In 10 years since graduating from BU, Luke McMillan’s career has taken him across the world to support humanitarian efforts in areas affected by conflict and natural disaster. In his latest role, he is managing the UN campaign behind an International Day of Peace.
Luke originally qualified with an MSc in Biodiversity Conservation from Bournemouth in 2009. During the course, his interest in marine life led him to take up a short internship with the Atlantic Whale Foundation. Having graduated, the charity invited him to re-join the team and Luke progressed to become Director of Programmes, travelling to Africa, Asia and Central America to protect vulnerable species.
He said: “Having been inspired by the work I was doing, I started my own NGO, Support International, which focused on assisting grassroots organisations to enable them to reach their own conservation and humanitarian goals. We worked across Indonesia, including working alongside the government to implement new programmes.”
Having built up new contacts through the NGO, he was approached to become Programmes Manager for The Society for Environmental Exploration and then by Save the Children to join its Global Assurance Team. He said: “The role involved a lot of travel to the charity’s programmes, assessing what could be done to benefit the greatest amount of people, and then coming up with and implementing strategies. I spent time in Gaza, in refugee camps across Africa and joined the emergency response in Haiti. This was by far the most challenging role I have had to date, and I was exposed to some of the most heart-breaking and heart-warming scenarios. Anyone who works in the charitable sector is big on empathy, and it can be hard to see people in situations where they have lost their homes and loved ones.”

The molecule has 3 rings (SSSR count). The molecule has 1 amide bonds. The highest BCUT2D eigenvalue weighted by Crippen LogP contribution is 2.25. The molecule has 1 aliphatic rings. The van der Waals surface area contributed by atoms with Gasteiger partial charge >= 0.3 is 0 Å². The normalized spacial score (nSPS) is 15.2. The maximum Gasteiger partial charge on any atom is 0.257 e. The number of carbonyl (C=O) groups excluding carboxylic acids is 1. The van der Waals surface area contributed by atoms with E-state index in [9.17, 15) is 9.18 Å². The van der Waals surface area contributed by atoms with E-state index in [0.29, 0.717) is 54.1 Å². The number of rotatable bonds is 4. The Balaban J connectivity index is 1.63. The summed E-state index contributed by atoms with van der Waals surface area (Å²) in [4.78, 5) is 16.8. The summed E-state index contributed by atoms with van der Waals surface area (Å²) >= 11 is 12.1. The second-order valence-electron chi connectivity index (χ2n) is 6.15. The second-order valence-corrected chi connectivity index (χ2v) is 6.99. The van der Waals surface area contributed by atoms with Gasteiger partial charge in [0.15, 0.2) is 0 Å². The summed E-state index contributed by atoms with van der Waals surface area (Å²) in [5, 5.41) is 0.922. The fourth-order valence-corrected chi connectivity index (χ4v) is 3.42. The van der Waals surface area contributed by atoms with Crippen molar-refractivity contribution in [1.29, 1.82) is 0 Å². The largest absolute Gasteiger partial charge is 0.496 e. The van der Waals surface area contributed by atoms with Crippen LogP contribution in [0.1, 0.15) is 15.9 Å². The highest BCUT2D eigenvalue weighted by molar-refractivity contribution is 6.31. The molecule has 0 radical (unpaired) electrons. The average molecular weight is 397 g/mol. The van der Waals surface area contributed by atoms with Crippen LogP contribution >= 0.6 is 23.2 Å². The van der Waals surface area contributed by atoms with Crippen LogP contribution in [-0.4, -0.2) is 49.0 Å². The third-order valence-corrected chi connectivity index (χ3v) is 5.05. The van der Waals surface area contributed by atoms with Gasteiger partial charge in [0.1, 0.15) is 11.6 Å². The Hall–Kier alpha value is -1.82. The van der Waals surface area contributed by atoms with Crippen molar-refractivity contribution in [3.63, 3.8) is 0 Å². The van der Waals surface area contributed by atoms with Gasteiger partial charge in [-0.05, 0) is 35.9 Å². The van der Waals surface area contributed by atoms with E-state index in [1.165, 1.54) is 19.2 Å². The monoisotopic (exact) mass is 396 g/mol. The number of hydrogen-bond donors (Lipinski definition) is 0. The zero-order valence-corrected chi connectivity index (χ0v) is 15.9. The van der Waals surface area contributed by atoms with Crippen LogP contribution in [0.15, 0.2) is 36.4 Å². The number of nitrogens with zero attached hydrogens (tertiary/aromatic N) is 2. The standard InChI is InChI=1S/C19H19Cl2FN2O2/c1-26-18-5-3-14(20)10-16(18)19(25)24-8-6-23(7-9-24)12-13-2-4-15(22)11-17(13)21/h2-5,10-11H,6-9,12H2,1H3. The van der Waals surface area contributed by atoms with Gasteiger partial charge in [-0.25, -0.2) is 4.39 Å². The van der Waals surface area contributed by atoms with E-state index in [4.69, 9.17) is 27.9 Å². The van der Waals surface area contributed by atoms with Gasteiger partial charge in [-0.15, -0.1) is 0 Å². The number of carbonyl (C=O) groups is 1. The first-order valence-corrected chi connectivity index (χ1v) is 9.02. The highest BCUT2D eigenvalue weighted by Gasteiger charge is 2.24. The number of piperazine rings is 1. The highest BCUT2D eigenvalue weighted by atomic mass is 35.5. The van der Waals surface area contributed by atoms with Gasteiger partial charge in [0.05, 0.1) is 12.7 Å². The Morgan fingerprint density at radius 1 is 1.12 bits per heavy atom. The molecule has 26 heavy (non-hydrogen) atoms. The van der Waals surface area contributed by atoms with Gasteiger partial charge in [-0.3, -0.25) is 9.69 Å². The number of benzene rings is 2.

Luke is now part of a small team managing the UN International Peace Day Campaign, which is behind the fixed calendar date, Peace Day, on 21 September. The campaign is focused on brokering cease fires and building relationships with other peace organisations around the world. As well as using the date as a focus for education, it is used to mobilise people to act peacefully on the day itself - and has resulted in 21 September becoming the greatest day of non-violence in the year.
Luke said: “The campaign ranges from working with government officials, to equipping community groups to run their own events. We have had people organising days of dance or singing, and even a football tournament in the Congo where 10,000 people came together to compete and then talk about peace. It is hugely satisfying to see and hear the impact that the campaign is having in connecting people and reducing conflict.
“I am pleased to be able to use my BU education for good and I know that there are many other BU graduates who are going out into the world and making a difference. That makes me proud, and I will always be grateful for my time at BU and what it gave me; from a qualification to friends for life.”